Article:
The nominating committee should always be searching for the ideal candidate — it’s not a temporary committee assignment — rather, it’s an active committee assignment. The committee must always comb the community to find the best people to become board members. And why? Simply because there will always be board member attrition. And that’s why the committee must be proactive in in order to build a strong bench. My manager used to say “recruit or die.” And that’s what can happen to a non profit board if the nominating committee isn’t out looking for candidates all the time. Believe me, by being proactive your organization will eliminate knee-jerk and “desperation mode” board member appointments.

I think you’ll agree that if you have a nominating committee that is always searching for talented, energetic people to sit on your board, you’ll have a non profit organization that will be defined as dynamic and capable of achieving lofty goals.

Non Profits: Membership or Fundraising?

Wednesday, September 7th, 2011

Fund raising is NOT the same as “Member Raising.”

It appears that non-profit organizations, and I’m referring to those from the non-service sector, have a tendency to combine fundraising and membership drives as one-and-the-same. Nothing could be further from the truth. Fund raising is NOT the same as “Member Raising”.

The purpose of fundraising is to generate money for the organization.

The purpose of a membership drive is to generate “bodies” — PEOPLE — people who will build the organization and sustain it. People who will provide the inertia for the organization so it can achieve its goals, objectives, and strive for the ultimate vision of the organization.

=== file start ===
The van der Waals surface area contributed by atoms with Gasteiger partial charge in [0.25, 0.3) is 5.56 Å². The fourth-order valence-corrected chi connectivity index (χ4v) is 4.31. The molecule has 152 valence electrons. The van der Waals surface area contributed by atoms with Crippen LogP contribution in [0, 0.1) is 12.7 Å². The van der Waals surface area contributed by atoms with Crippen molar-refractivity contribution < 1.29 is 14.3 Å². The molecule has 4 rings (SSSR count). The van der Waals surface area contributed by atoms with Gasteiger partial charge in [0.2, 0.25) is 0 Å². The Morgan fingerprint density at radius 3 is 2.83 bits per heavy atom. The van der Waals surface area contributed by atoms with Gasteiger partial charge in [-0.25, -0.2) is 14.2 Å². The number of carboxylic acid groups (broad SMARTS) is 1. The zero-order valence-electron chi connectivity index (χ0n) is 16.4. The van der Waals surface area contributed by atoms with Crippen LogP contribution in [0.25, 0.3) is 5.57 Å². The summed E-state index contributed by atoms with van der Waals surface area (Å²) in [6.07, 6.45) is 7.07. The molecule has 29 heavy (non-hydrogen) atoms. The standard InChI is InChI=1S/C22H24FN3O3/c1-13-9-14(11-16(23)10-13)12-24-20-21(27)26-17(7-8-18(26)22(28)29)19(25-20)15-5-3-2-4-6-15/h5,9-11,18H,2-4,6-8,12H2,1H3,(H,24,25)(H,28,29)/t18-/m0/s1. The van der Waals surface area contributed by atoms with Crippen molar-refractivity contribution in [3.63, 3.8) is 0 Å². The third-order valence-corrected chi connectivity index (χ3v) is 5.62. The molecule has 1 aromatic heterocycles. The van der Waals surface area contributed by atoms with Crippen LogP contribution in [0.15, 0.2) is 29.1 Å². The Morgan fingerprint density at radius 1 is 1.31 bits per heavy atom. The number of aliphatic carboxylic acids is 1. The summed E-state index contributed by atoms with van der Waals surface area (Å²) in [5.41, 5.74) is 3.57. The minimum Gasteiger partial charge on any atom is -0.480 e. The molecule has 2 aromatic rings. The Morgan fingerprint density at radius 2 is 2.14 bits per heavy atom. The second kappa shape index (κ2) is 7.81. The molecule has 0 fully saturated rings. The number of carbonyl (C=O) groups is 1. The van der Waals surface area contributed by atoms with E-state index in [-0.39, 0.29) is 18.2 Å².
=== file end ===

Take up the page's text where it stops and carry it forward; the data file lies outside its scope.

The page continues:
People can create fund drives, but fund drives don’t create people!

A membership drive must focus on the prospective member as a potential customer! What? A Customer? Yes, a customer. “Customer” and “Member” can be used

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interchangeably when describing the organizational relationship to people. How so?

Remember that a customer doesn’t need you — you need them. The customer, the potential member, asks: so what does your organization do? What’s in it for me? What are the benefits of becoming part of your organization? How do I sign up? What do I do after I become a member? What can I, the member, provide the organization and what will the organization provide me?

Before you embark on any membership drives, put on your marketing hat! Consider that membership drives will cost your organization money, people resources, and its reputation.

Think through some of the following questions and commit the answers to paper to assist you in creating a campaign:

1. As silly as it sounds, do you really know why you want members?

2. HOW MANY members are enough and how will you retain them?

3. What type of “drive” will be effective? Will it be ongoing or a special “one-time” event? What are the costs and what will be the process(es) used to initiate the campaign?

4. What is the perceived value of the membership drive for the new member?

5. What are the measures of success? How will you know you succeeded and received “value” from your efforts in the campaign.

If you think of a member begin a customer, you will create a healthier mindset for your organization on how to look for and retain that special person you want in your organization.

Oh, and one last thought: Membership drives need not be strictly for new members. What have you done recently for the dedicated, loyal, dues-paying members who have stood by your organization for so many years? What value package have they received…hopefully not a dull, ordinary non-personal letter from the president requesting membership dues and/or donations.

by Joseph R. John